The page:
Mayor Greg Nickels will hold a Dec. 15 public hearing on his proposal to ban firearms on city property and will also push state lawmakers to change a law that appears to preclude the city’s attempt at a ban.

The hearing will be at 6:30 p.m. at City Hall. Written comments may also be submitted at www.seattle.gov/firearmsrule; the proposed rules can also be viewed there.

Nickels wants to prevent gun owners with concealed-weapons permits from carrying guns onto city property. Signs and visual inspections would be used to deter people from bringing guns on city property. City streets and sidewalks would be exempt except when used for special events.

In a nonbinding opinion, state Attorney General Rob McKenna has said Nickels’ ban would not be legal because a state law pre-empts local restrictions on gun rights.

Regina LaBelle, the mayor’s legal adviser, said the city will lobby the state Legislature to change the state law.

Gun-rights groups have said they would sue to block Nickels’ proposal.

Whatcom County

Superintendent of year named

Nooksack Valley School District Superintendent Mark Johnson has been named Washington State’s Superintendent of the Year.

Johnson has led Nooksack Valley’s five schools for 15 years. He’s credited with transforming the small, rural district into a place others look to for inspiration. The district is in Whatcom County.

Johnson will represent Washington in the National Superintendent of the Year program. The winner will be announced in February.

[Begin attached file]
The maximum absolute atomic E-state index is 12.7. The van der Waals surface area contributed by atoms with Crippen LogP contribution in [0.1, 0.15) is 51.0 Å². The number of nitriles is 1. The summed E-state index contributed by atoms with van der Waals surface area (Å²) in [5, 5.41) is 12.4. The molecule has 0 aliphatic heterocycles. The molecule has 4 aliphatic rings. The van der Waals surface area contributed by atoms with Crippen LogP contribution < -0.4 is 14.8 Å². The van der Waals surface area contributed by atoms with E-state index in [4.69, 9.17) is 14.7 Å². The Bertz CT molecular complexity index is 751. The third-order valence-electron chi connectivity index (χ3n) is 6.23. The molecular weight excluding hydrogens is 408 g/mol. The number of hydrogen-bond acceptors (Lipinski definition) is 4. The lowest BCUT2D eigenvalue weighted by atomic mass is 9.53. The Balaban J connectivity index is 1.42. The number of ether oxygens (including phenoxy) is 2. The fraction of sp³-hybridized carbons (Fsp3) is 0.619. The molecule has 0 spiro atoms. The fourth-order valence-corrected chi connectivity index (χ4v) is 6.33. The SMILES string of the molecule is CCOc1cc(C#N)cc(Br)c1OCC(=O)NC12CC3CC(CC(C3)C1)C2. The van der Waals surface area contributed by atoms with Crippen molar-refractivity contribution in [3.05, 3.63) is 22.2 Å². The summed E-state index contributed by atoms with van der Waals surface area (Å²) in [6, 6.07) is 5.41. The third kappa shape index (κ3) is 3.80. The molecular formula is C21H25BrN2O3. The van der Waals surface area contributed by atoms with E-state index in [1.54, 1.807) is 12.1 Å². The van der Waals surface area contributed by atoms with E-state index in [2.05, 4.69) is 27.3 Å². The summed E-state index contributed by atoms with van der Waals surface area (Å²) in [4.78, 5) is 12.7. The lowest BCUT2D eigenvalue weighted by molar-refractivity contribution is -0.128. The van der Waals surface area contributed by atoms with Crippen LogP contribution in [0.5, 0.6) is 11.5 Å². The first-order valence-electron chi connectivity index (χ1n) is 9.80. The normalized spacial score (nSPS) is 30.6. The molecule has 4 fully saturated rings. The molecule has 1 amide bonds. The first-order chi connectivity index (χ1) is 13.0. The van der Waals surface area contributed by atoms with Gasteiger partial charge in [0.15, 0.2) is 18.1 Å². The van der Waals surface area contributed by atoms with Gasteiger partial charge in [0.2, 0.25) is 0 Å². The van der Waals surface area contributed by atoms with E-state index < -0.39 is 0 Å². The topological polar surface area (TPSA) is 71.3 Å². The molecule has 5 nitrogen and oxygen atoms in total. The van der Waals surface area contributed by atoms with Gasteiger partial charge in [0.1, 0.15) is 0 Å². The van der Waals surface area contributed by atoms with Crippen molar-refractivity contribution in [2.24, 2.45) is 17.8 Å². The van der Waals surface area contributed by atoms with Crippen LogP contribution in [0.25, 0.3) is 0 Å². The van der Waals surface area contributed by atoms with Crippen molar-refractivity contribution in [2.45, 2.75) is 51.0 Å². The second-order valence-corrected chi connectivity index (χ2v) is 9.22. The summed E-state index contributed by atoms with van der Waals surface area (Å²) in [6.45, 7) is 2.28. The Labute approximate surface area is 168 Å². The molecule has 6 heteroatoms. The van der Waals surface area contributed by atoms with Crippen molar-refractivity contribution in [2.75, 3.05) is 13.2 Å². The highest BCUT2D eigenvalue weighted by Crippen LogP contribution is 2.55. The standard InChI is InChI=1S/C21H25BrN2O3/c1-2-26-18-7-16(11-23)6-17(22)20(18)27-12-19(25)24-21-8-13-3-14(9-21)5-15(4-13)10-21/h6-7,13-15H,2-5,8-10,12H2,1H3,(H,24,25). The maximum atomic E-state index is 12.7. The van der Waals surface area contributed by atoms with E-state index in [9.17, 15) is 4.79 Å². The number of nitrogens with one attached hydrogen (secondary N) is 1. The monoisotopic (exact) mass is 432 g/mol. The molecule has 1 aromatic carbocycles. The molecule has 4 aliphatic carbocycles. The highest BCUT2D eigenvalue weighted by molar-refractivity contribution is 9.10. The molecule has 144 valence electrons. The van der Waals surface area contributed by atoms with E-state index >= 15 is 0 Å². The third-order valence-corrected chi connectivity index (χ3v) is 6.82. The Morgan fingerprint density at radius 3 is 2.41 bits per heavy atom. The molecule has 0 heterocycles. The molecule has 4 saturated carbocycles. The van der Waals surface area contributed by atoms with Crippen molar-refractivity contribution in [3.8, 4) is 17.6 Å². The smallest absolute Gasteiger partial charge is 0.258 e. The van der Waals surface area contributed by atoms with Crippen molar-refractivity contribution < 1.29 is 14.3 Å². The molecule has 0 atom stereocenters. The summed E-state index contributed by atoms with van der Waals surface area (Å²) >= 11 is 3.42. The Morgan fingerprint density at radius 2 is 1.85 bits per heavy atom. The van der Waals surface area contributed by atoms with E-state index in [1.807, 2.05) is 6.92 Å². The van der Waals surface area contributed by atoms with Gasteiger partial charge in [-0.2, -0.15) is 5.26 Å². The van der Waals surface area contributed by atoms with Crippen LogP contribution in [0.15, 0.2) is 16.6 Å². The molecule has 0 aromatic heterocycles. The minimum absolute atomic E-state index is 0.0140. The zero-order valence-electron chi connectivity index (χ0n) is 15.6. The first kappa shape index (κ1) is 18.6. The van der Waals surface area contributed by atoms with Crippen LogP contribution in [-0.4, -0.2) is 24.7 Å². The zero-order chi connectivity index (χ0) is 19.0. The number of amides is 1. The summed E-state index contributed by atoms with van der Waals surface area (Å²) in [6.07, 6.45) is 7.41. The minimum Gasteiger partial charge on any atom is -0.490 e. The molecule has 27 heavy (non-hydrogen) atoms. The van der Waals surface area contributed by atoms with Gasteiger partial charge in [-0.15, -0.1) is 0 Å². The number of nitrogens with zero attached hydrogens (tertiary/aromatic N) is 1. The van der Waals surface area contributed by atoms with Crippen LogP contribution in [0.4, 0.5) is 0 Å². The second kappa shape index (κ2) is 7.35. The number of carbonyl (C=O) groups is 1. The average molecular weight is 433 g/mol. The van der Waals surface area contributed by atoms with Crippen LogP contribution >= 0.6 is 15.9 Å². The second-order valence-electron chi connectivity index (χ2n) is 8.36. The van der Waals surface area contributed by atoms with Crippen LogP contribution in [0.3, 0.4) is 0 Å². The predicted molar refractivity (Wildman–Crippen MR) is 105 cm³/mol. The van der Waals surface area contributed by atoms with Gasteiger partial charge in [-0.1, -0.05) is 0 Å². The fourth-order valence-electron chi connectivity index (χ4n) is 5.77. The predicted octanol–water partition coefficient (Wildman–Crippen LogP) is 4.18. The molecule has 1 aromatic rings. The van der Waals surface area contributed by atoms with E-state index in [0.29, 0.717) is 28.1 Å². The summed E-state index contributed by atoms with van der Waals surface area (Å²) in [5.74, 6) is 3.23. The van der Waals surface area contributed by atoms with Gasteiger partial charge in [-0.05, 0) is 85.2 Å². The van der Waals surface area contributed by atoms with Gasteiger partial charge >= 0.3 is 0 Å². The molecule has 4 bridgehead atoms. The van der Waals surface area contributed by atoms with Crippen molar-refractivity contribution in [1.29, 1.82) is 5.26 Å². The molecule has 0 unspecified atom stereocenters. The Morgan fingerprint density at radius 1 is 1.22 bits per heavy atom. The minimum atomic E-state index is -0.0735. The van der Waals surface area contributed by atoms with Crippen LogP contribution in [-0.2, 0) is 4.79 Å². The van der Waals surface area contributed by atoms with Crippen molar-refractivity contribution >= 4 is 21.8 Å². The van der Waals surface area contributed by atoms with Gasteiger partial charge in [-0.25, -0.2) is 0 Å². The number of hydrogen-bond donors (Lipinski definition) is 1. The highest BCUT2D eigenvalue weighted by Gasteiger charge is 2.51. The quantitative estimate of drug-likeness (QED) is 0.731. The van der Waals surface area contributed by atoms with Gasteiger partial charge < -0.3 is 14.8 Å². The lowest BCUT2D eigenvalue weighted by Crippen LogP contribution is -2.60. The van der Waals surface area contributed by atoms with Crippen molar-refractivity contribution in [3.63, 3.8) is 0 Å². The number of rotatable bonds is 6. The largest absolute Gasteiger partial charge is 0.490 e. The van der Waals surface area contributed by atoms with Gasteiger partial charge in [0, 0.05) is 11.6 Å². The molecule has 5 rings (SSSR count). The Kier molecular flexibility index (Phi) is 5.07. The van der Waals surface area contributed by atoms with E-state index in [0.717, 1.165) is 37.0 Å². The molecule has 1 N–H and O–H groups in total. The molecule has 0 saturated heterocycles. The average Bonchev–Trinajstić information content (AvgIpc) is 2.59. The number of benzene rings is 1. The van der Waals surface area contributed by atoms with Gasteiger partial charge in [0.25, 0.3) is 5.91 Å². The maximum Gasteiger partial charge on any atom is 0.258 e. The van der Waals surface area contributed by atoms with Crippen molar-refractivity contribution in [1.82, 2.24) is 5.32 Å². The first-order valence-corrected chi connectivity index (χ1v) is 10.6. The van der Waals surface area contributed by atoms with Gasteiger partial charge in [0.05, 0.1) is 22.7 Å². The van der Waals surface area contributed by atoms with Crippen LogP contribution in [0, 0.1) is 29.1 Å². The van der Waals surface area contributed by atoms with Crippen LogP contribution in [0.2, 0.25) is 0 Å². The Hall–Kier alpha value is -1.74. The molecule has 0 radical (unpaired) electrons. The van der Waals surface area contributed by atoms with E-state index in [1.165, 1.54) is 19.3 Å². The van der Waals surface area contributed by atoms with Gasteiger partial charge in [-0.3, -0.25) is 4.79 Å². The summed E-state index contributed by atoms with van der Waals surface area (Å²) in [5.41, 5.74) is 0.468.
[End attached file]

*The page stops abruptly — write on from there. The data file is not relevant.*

“Person of interest” held in assault

Sheriff’s deputies in Grays Harbor County have arrested a man described as a “person of interest” in the beating and burning of an Aberdeen resident this week.

According to a statement issued Friday by the U.S. Marshals Service, Roderick Terry Reed III was picked up Thursday afternoon as part of a roundup of fugitives in Southwest Washington.

U.S. Marshal Joe Hawe says Reed was arrested in Aberdeen on a warrant issued by the state Department of Corrections. The underlying assault charge is unrelated to Monday’s beating of Marlon Lee.

Surveillance video captured the horrifically burned Lee being dropped off at an Aberdeen Hospital. Lee remained in critical condition in intensive care at Harborview Medical Center in Seattle on Friday afternoon.


Fish broker pleads guilty to mislabeling

A Bellevue fish broker has pleaded guilty in federal court Friday to a felony count of falsely labeling fish bought from China as a product of the United States.

As part of a plea agreement, Kevin Steele, 47, the owner of Mallard Cove Seafood, must take out large advertisements in seafood-industry magazines in which he “he describes his criminal conduct and apologizes” for it, according to the U.S. Attorney’s Office.

In the plea, Steele acknowledged that he had been told by inspectors that he could not market a fish known as turbot — sometimes called Greenland halibut — as halibut on the U.S. market. Despite that warning, between 2003 and 2006 Steele admitted that he bought nearly 70 tons of the Chinese turbot from a Rhode Island distributor, and then repackaged and sold much of it as U.S.-caught halibut.

Most of the fish went to retailers and restaurants in Utah and Texas, the complaint says.

U.S. District Judge John Coughenour said he will calculate the amount of money Steele made selling the turbot at the higher, halibut price, and then order Steele to donate that amount to the National Fish and Wildlife Foundation for species protection.

Steele will be sentenced on Feb. 13. He faces up to five years in prison.

Times staff and wire services